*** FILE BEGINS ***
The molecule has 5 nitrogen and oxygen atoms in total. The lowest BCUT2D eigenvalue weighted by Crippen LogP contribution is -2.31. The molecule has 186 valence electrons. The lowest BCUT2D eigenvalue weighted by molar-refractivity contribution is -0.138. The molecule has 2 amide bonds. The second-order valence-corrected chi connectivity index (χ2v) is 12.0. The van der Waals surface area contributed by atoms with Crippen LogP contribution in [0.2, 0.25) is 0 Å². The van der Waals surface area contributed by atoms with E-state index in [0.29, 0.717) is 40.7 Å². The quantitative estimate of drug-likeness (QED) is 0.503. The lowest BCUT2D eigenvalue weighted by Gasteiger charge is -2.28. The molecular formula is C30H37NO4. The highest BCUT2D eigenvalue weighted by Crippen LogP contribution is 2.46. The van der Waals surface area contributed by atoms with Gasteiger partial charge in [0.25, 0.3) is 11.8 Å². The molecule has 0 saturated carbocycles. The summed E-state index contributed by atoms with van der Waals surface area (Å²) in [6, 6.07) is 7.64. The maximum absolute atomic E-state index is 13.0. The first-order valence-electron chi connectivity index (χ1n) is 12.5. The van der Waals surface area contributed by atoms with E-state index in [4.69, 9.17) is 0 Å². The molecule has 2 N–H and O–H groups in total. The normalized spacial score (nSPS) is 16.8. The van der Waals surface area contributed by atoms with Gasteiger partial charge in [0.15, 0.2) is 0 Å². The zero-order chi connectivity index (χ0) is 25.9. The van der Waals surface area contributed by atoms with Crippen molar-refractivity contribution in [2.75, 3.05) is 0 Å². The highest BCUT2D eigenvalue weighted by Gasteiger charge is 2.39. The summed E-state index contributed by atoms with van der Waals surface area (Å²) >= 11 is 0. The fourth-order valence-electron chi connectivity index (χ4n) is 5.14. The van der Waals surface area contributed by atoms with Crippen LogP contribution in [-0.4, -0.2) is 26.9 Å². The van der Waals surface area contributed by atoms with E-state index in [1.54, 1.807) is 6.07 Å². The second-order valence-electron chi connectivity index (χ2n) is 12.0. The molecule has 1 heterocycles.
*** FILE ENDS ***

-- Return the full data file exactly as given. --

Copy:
The molecule has 5 nitrogen and oxygen atoms in total. The lowest BCUT2D eigenvalue weighted by Crippen LogP contribution is -2.31. The molecule has 186 valence electrons. The lowest BCUT2D eigenvalue weighted by molar-refractivity contribution is -0.138. The molecule has 2 amide bonds. The second-order valence-corrected chi connectivity index (χ2v) is 12.0. The van der Waals surface area contributed by atoms with Crippen LogP contribution in [0.2, 0.25) is 0 Å². The van der Waals surface area contributed by atoms with E-state index in [0.29, 0.717) is 40.7 Å². The quantitative estimate of drug-likeness (QED) is 0.503. The lowest BCUT2D eigenvalue weighted by Gasteiger charge is -2.28. The molecular formula is C30H37NO4. The highest BCUT2D eigenvalue weighted by Crippen LogP contribution is 2.46. The van der Waals surface area contributed by atoms with Gasteiger partial charge in [0.25, 0.3) is 11.8 Å². The molecule has 0 saturated carbocycles. The summed E-state index contributed by atoms with van der Waals surface area (Å²) in [6, 6.07) is 7.64. The maximum absolute atomic E-state index is 13.0. The first-order valence-electron chi connectivity index (χ1n) is 12.5. The van der Waals surface area contributed by atoms with E-state index in [4.69, 9.17) is 0 Å². The molecule has 2 N–H and O–H groups in total. The normalized spacial score (nSPS) is 16.8. The van der Waals surface area contributed by atoms with Gasteiger partial charge in [0.15, 0.2) is 0 Å². The zero-order chi connectivity index (χ0) is 25.9. The van der Waals surface area contributed by atoms with Crippen molar-refractivity contribution in [2.75, 3.05) is 0 Å². The highest BCUT2D eigenvalue weighted by Gasteiger charge is 2.39. The summed E-state index contributed by atoms with van der Waals surface area (Å²) >= 11 is 0. The fourth-order valence-electron chi connectivity index (χ4n) is 5.14. The van der Waals surface area contributed by atoms with Crippen LogP contribution in [-0.4, -0.2) is 26.9 Å². The van der Waals surface area contributed by atoms with E-state index in [1.54, 1.807) is 6.07 Å². The second-order valence-electron chi connectivity index (χ2n) is 12.0. The molecule has 1 heterocycles.